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Thread: Bog garden

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    brisco225's Avatar
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    Angry

    How do owners of large bog gardens feel about aerating the soil? I have read that aerating the soil will decrease decomposition and allow for aerobic processes to keep the roots and the soil healthier. There are two posible ways to set this up, as far as I am aware of. The first is the obvious one, use a large aquarium air pump with a hose hooked up at the bottom of the bog to pump air into the soil. The second one, the one i'm not too sure onthe effectivness, is to recirculate the water from the bottom of the bog to the top by using a water pump. Will any of these ideas benifit the plants to a large degree? Will the decreases in a stagnant bog also benifit the plants? What are some of the ideas and thoughts out there?

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    I like aeration, and do it myself for minibogs, but not on a large scale. I've never tested it in a double-blind way. It may be useless.

    That said, I have been advised that a thorough, "flood-it-out" watering with fresh rainwater once every month or two will do the job at little or no extra effort. Mother Nature will do this for you in many places. This makes a lot of sense to me.

    If it's large enough, water will be the only reliable carrier of oxygen deep into the bog.

    However, if that is the case, consider simply exposing the water to air as much as possible by creating a "pond" space of open water. Water breathes on its own. No pump needed, if the open area is shallow enough at one end and wide enough. You could let water plants grow there, or if you are me you would discourage them for ease of maintenance.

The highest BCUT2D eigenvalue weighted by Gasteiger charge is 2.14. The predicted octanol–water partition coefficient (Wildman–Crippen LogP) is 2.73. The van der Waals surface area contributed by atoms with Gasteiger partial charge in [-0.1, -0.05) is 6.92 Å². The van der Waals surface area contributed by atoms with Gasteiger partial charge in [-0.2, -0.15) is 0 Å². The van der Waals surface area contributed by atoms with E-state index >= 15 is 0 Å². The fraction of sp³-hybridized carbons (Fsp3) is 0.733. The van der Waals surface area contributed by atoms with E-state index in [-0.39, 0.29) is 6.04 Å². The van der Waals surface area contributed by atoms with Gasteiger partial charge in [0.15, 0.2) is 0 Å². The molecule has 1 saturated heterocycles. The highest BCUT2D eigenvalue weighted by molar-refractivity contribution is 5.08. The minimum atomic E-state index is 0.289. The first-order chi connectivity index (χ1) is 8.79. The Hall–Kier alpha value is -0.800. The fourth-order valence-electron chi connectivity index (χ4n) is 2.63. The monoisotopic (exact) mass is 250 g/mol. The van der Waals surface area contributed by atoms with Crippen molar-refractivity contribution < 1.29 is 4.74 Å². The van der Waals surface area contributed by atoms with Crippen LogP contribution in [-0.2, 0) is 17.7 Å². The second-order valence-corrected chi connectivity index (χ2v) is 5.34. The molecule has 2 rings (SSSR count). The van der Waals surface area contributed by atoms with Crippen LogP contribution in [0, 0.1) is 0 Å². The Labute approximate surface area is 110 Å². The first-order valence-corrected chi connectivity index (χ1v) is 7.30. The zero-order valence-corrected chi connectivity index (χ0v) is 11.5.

If the bog is small enough, I can tell you that direct aeration will do as well as circulating the water, without the mess. Essentially, you *are* aerating the water content of the soil, and in a small bog it tends to get sopping wet, so the gas gets transported pretty well. However, placement is important, as the majority of the air will travel back up along the outside of the tubing--it will try to push the soil away and form a path for itself. One way to avoid this to some extent, and to save on pump outlay, is to place a perforated plastic pipe in the bog that extends to the bottom and aerate the water that gathers in it. Another way is to run the tube, perforated at regular intervals, throughout the soil, terminating it at the very bottom.

    Beware the accelerated drying mechanical aeration causes.

    My two cents. YMMV. IANAE.

    Steve
    I'd rather have a butterwort in front of me than a...wait, ummm...I'll come up with something...

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